She retained her tone of unfazed annoyance. “Believe me, we won’t be staying long. There’s been a bomb threat. We’re going to collect you and Peter and then be gone - unless you’re telling me you’re not there anymore.”
He swallowed hard. “No. He is.”
“Just him? Why aren’t you together?”
What could he possibly say to that? They weren’t together because Peter was better off without him. Because Peter knew what he was doing. He would carry his message in and save the makers and then come out and fly away in the Milano with those of his friends he could still count on. Wouldn’t he? But then...why wasn’t he answering his comm?
His silence had gone on too long, and Gamora drew her conclusion accordingly. Now she sounded outright angry. “Rocket, he surrendered to the Avengers to save you! How could you leave without him?”
“He’s okay!” Rocket insisted. “I mean, he went back, but he’s not stupid, he wouldn’t just walk in the front door and let them capture him.”
“That’s exactly what Peter would do,” she snapped. “I have to go. Keep your comm on so we can find you after we get him out of there.”
Before he could find a response, the signal went silent. Rocket stood up, cradling the gun in his hands, and started walking down the center of the alley. He had no clear idea of where he intended to go, but his feet didn’t seem to need instructions. It crossed his mind that he was in plain sight for anyone else who might happen this way, but he no longer cared. He was nobody’s property: whoever found him could keep him.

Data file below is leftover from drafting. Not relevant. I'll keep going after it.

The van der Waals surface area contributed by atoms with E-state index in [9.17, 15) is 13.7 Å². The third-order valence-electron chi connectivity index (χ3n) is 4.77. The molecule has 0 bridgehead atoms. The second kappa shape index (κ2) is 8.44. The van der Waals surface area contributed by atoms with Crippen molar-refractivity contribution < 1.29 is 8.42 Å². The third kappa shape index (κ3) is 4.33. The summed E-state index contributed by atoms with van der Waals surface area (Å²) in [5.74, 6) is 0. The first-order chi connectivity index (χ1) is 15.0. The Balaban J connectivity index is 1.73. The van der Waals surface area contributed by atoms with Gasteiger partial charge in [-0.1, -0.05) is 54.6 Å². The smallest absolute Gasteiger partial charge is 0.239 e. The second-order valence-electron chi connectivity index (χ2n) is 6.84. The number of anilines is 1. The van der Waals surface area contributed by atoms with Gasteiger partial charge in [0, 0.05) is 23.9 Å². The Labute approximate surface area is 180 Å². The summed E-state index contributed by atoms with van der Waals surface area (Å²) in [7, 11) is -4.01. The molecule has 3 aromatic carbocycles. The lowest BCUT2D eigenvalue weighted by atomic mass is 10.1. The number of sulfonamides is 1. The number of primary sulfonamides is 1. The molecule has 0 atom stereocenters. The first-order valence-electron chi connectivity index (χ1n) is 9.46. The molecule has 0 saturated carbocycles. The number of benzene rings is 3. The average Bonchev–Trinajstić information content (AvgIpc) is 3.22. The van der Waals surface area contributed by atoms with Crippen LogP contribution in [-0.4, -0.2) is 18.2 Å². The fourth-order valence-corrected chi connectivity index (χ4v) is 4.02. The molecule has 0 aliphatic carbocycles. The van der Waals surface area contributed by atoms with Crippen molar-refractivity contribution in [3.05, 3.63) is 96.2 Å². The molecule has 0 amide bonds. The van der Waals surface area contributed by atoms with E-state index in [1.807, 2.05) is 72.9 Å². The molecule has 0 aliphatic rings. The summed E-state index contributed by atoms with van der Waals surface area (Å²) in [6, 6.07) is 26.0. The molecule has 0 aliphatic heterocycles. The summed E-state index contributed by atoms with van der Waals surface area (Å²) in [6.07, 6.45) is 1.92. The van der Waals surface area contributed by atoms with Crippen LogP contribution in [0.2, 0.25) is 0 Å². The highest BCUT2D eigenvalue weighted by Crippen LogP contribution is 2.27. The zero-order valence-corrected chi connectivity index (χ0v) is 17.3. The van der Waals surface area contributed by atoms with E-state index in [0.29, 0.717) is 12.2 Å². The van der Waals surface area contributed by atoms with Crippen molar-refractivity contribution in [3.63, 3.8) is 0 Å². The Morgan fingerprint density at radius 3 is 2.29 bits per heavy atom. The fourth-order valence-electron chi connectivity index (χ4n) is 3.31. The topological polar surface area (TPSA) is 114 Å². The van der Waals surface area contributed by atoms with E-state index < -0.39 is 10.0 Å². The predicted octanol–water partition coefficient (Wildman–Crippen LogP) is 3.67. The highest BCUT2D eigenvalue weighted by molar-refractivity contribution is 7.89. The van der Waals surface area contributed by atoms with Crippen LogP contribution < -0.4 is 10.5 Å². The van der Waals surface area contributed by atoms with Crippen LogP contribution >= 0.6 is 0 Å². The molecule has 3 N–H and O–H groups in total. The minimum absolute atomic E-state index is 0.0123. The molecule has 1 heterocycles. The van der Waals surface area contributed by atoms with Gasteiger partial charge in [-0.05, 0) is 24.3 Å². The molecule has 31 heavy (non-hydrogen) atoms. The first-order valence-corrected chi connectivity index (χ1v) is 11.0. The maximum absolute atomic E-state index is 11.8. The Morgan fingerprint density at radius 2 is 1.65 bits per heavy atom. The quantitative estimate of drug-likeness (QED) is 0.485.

He didn’t know how much distance he had covered or how much time had passed when he finally chanced on some signs of life. It wasn’t human - something small enough to climb around inside a dumpster was doing just that, and a few seconds of listening made it clear that there were two of them.
Rocket stopped his approach a healthy distance away, but they had heard him too. A pair of eyes appeared at the rim and caught the light from the towering buildings to shine at him in curiosity without fear. They were joined by a second pair, and then the first creature hoisted itself up and over the edge, descending smoothly to the ground.
Rocket stood numbly, brandishing his gun in a half-hearted gesture he knew they didn’t understand. “Stay in there,” he demanded in a voice that sounded raspy to his own ears. “I’m not like you. I’m not one of you.”
Instead, the creature came closer, scurrying forward on four legs and then sitting up on two. It was almost at his eye level. He had never had any problem seeing in low light, but now he wished he did. The face that was examining him now was too familiar: the dark mask, the pointed ears, the whiskers. He could see the ringed tail on the other one as it climbed down from the dumpster to catch up.
So this was why Quill called him a raccoon. This was what he should have been, what he would still be if he had been left alone. A witless, dirty, scavenging beast, and still better off than he was now.
One of them moved toward him again, and he recoiled. “I’m tellin’ ya, get back! I don’t care what you are, I’ll blow your tiny brains out!” They both halted, and he sucked in a breath. “So this is it? This is how ya live, lookin’ for your food in the garbage? Do they kill you when they find you? Do you even fight back?”
He put his gun down so he could sit, arms folded over his knees, head low. The raccoons were sniffing him, making light chittering sounds, showing no aggression and taking no offense. His own words must have sounded like their own language to them, he realized, since it wasn’t actually a language and the translator would have no effect on them. “If you could talk back to me,” he murmured, “think I’d ask for directions. Looks like you’re the only locals that would wanna help me.”
The female - the first one was definitely a female, and Rocket didn’t want to know how he knew - licked his ear. He began to push her away, but ended up just patting her on the neck. “Here,” he said, unclipping his comm from his collar. “This won’t do you any good, but it ain’t gonna do you any harm either.” The device clipped easily onto the thick fur of her ruff, and she turned in a tight circle to look at it, but didn’t try to remove it.
“Good luck, guys,” he said as he stood up and kept walking. “Don’t let each other down.”